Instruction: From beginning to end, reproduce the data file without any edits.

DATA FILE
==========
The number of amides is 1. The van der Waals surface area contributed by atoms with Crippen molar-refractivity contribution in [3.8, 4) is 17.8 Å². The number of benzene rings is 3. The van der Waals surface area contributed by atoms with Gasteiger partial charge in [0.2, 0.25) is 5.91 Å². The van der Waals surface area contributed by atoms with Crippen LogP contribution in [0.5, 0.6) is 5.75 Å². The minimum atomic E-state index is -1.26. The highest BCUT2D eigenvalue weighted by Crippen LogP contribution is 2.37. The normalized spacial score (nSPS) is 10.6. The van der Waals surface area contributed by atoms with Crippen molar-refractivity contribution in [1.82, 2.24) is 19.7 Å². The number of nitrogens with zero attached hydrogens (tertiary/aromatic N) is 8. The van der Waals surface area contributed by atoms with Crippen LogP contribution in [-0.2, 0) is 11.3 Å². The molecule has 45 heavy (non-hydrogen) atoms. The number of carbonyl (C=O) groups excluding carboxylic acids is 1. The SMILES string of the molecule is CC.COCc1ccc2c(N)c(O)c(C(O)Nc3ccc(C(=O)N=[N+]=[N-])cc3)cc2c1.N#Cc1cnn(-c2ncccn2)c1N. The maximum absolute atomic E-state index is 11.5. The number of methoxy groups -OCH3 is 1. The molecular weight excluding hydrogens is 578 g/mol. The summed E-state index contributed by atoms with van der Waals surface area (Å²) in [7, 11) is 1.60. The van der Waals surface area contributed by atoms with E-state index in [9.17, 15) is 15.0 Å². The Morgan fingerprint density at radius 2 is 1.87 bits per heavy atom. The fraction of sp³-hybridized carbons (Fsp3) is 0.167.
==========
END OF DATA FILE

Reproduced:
The number of amides is 1. The van der Waals surface area contributed by atoms with Crippen molar-refractivity contribution in [3.8, 4) is 17.8 Å². The number of benzene rings is 3. The van der Waals surface area contributed by atoms with Gasteiger partial charge in [0.2, 0.25) is 5.91 Å². The van der Waals surface area contributed by atoms with Crippen LogP contribution in [0.5, 0.6) is 5.75 Å². The minimum atomic E-state index is -1.26. The highest BCUT2D eigenvalue weighted by Crippen LogP contribution is 2.37. The normalized spacial score (nSPS) is 10.6. The van der Waals surface area contributed by atoms with Crippen molar-refractivity contribution in [1.82, 2.24) is 19.7 Å². The number of nitrogens with zero attached hydrogens (tertiary/aromatic N) is 8. The van der Waals surface area contributed by atoms with Crippen LogP contribution in [-0.2, 0) is 11.3 Å². The molecule has 45 heavy (non-hydrogen) atoms. The number of carbonyl (C=O) groups excluding carboxylic acids is 1. The SMILES string of the molecule is CC.COCc1ccc2c(N)c(O)c(C(O)Nc3ccc(C(=O)N=[N+]=[N-])cc3)cc2c1.N#Cc1cnn(-c2ncccn2)c1N. The maximum absolute atomic E-state index is 11.5. The number of methoxy groups -OCH3 is 1. The molecular weight excluding hydrogens is 578 g/mol. The summed E-state index contributed by atoms with van der Waals surface area (Å²) in [7, 11) is 1.60. The van der Waals surface area contributed by atoms with E-state index in [9.17, 15) is 15.0 Å². The Morgan fingerprint density at radius 2 is 1.87 bits per heavy atom. The fraction of sp³-hybridized carbons (Fsp3) is 0.167.